560 million login credentials found on “Leaky” Database

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A huge amount (560 million) of login credentials have been exposed by an insecure online database, most of which were stolen from popular online platforms, during previous data breaches.

The database, was first discovered by the Kromtech Security center and still remains in an un-secured state, and is very much accessible as of the time of writing this article. One of the researchers at the facility Bob Diachenko reported to that the  database contained over  243.6 million unique email addresses, most of which were compromised during previous data breaches at LinkedIn, DropBox, MySpace and many more. (All services have since been secured).

Kromtech discovered the database which they’ve nicknamed “Eddie” after a user profile they found on the storage device, whilst running a routine security audit using Shodan, a search engine that scans internet-connected devices for open ports and databases. According to the research facility, the database is sitting on a device running an insecure version MongoDB, the open source database program which Is known to be easily left vulnerable due to its default setting that any one with any knowledge of the database can bypass.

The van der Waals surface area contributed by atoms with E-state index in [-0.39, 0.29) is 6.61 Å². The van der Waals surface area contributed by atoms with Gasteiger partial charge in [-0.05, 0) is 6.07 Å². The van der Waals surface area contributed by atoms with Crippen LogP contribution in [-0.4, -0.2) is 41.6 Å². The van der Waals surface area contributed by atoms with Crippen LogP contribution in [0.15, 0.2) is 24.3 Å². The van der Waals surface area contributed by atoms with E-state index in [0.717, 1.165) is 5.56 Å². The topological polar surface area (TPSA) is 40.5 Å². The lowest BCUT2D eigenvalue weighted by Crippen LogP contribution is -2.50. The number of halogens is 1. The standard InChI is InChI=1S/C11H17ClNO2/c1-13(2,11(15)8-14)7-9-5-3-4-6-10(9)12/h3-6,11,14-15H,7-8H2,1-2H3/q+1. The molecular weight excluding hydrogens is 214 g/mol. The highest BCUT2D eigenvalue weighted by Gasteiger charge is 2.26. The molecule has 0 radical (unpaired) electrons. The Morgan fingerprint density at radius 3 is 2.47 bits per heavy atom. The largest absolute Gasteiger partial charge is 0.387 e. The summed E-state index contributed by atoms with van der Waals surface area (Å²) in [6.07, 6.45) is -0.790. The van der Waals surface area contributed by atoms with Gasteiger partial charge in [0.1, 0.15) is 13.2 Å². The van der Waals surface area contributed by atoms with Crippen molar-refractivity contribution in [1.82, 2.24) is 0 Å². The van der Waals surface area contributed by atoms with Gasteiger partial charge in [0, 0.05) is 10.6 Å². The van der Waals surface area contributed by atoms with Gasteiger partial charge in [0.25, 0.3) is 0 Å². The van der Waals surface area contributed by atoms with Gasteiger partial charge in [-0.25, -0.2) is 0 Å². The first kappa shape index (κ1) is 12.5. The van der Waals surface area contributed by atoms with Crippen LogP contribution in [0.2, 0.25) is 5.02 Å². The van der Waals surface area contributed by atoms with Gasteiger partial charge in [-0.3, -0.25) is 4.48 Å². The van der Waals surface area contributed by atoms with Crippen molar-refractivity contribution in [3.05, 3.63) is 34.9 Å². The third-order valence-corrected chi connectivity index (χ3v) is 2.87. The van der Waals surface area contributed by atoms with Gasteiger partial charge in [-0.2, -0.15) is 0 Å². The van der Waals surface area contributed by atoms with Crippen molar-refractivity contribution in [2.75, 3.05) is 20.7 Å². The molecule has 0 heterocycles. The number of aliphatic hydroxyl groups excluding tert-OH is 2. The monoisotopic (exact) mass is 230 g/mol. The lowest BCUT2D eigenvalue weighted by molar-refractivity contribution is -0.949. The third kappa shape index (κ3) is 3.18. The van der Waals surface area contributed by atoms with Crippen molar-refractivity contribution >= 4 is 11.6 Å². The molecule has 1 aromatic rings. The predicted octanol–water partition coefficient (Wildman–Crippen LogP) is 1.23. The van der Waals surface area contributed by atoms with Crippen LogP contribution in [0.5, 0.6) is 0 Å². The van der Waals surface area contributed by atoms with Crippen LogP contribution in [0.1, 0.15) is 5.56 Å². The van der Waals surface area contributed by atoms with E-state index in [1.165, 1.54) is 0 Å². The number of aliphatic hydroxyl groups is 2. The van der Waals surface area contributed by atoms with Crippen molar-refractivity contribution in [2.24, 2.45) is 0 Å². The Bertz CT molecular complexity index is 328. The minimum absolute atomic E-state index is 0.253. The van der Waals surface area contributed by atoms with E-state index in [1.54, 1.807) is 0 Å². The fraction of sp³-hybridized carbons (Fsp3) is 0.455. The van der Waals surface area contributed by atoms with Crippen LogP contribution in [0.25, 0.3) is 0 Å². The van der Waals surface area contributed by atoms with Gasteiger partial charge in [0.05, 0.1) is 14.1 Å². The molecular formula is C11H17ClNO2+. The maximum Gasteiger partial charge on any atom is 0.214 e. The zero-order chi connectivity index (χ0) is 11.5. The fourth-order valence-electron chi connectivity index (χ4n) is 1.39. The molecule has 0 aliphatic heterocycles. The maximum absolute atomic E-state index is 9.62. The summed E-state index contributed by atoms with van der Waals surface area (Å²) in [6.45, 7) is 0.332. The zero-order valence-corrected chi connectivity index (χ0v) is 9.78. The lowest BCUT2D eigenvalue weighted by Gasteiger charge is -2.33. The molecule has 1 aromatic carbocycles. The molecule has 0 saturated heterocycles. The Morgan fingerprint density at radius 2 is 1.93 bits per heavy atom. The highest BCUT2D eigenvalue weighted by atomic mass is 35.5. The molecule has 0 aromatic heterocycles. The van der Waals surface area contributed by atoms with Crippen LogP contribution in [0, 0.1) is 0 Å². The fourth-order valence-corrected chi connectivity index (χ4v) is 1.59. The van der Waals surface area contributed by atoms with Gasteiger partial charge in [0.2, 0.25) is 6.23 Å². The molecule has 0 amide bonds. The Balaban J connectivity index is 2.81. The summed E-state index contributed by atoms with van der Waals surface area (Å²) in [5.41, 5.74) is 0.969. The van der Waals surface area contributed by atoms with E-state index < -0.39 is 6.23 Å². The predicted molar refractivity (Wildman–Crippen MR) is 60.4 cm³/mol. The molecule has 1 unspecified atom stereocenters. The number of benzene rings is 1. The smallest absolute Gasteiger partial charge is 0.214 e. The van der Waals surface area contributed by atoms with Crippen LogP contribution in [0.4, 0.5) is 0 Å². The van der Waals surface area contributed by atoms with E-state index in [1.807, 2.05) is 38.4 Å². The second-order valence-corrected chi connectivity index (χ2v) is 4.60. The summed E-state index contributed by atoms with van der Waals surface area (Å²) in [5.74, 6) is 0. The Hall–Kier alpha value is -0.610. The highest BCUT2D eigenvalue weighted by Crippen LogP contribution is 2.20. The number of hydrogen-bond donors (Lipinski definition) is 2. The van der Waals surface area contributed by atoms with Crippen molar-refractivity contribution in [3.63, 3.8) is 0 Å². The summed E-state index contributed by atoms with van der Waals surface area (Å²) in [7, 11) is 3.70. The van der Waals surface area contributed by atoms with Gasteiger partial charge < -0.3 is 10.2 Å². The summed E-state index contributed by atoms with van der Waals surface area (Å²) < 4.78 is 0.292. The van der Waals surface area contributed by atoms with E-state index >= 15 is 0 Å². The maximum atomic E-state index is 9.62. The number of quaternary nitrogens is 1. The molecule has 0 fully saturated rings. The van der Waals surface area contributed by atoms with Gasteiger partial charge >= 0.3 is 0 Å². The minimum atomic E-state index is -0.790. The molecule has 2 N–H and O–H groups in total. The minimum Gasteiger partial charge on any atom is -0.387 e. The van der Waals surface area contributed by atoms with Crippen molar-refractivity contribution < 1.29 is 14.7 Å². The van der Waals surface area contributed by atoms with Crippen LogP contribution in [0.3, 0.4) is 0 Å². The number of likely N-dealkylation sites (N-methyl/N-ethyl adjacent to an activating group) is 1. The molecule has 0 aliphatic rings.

Kromtech states “We wanted once again to highlight the importance of changing the passwords, because more and more malicious actors seem to exploit the data grabbed from previous leaks and hacks,”

Have I been Pwned!!?

Troy Hunt, a well known security researcher and Owner of the “Have I been Pwned” website, which helps users determine whether their accounts have been hacked, also verified the existence of the database. He compared a sample of the credentials (10,000) in the database against the one on his site, and at least 98% already existed on there. Unlike the leaky database, his site doesn’t display stolen passwords.

There’s a big lesson to learn from this folks.. Make sure to change passwords regularly, and probably invest in a good password manager.

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